Some of the best country rock in over a decade.
    • 83 Metascore
    • 90 Critic Score
    Fagen's triumph of rendering post–9-11 New York most recalls how perfectly Steely Dan caught LA on 1980's 'Gaucho.'
    • 82 Metascore
    • 90 Critic Score
    Blacklisted is soaked to the bone in rueful wit, luxurious miserablism, and morbid cold sweat—c&w virtues too often reduced to self-pity by lesser latter-day sweethearts of the rodeo.
    • 82 Metascore
    • 90 Critic Score
    Yes, it's as good as the last one, maybe better.
    • 80 Metascore
    • 90 Critic Score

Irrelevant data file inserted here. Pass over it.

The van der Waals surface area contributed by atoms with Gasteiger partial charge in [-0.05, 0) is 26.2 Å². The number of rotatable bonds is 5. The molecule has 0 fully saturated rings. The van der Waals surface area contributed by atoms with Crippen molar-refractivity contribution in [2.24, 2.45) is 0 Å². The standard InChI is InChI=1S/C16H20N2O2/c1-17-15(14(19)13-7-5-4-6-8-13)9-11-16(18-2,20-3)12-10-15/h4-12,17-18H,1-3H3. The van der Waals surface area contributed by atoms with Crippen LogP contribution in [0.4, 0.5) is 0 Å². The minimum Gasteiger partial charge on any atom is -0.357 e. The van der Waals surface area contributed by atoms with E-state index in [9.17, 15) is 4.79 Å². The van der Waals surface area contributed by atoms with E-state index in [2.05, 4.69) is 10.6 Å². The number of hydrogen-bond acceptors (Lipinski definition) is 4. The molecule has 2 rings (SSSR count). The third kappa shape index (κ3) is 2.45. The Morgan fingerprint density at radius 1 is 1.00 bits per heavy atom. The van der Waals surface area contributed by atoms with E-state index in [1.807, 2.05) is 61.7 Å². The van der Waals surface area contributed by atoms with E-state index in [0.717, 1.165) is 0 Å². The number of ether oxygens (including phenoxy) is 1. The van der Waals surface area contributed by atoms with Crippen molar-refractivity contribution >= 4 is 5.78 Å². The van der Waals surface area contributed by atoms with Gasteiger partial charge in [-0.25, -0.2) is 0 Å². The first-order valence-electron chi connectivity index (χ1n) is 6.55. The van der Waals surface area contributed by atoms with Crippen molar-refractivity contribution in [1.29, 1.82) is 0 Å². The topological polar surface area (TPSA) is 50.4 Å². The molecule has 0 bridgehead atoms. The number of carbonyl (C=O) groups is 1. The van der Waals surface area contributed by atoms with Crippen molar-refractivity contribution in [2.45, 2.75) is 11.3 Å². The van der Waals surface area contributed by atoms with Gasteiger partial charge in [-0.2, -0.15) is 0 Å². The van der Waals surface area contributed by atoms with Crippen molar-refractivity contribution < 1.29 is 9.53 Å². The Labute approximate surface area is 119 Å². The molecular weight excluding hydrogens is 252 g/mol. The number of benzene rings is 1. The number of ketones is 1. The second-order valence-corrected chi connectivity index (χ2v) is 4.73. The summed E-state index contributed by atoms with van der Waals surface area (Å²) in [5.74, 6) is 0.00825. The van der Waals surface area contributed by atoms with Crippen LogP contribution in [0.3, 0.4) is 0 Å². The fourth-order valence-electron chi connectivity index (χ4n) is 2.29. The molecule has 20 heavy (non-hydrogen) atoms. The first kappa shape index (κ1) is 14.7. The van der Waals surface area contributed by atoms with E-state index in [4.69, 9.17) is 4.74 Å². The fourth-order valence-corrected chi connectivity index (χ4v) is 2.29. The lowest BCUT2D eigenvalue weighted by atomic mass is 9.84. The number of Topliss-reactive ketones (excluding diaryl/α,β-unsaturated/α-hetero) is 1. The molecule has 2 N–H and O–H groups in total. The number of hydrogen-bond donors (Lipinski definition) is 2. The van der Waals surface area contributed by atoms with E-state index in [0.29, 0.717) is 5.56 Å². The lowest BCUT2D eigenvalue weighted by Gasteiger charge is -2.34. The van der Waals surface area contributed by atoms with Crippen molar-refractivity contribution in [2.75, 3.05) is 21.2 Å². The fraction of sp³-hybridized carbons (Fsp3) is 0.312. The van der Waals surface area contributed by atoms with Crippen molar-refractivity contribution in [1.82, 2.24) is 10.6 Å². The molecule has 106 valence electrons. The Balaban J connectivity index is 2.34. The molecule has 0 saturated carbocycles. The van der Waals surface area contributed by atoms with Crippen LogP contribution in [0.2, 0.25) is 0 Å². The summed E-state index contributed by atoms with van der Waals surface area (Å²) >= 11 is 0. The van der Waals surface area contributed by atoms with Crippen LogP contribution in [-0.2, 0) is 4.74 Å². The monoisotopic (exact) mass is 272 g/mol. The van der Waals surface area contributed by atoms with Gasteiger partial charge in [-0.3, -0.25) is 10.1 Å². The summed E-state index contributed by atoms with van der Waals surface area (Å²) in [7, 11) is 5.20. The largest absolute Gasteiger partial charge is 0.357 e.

Part of what makes Of Montreal notable is the quantity of things Barnes does impeccably.
    • 80 Metascore
    • 90 Critic Score
    Collins's way with a hook has blown up into a stack of tunes that stick, ranging from cranked-up faux-arena rock to spine-shaking rhythm and staccato bounce.
    • 80 Metascore
    • 90 Critic Score
    It remains to be seen if The Lady Killer will continue his hot streak, but it should-it's one of the best records of the year, and also his most commercial, and that's not an insult.
    • 80 Metascore
    • 90 Critic Score
    The man has an uncanny ability to transliterate the sounds only record collectors can hear--early Thin Lizzy, for instance --into a passionate ache anyone can love.
    • 80 Metascore
    • 90 Critic Score
    Easily dance record of the year, Confessions is an almost seamless tribute to the strobe-lit sensuality of the '80s New York club scene that gave Madge her roots, which she explores with compelling aplomb.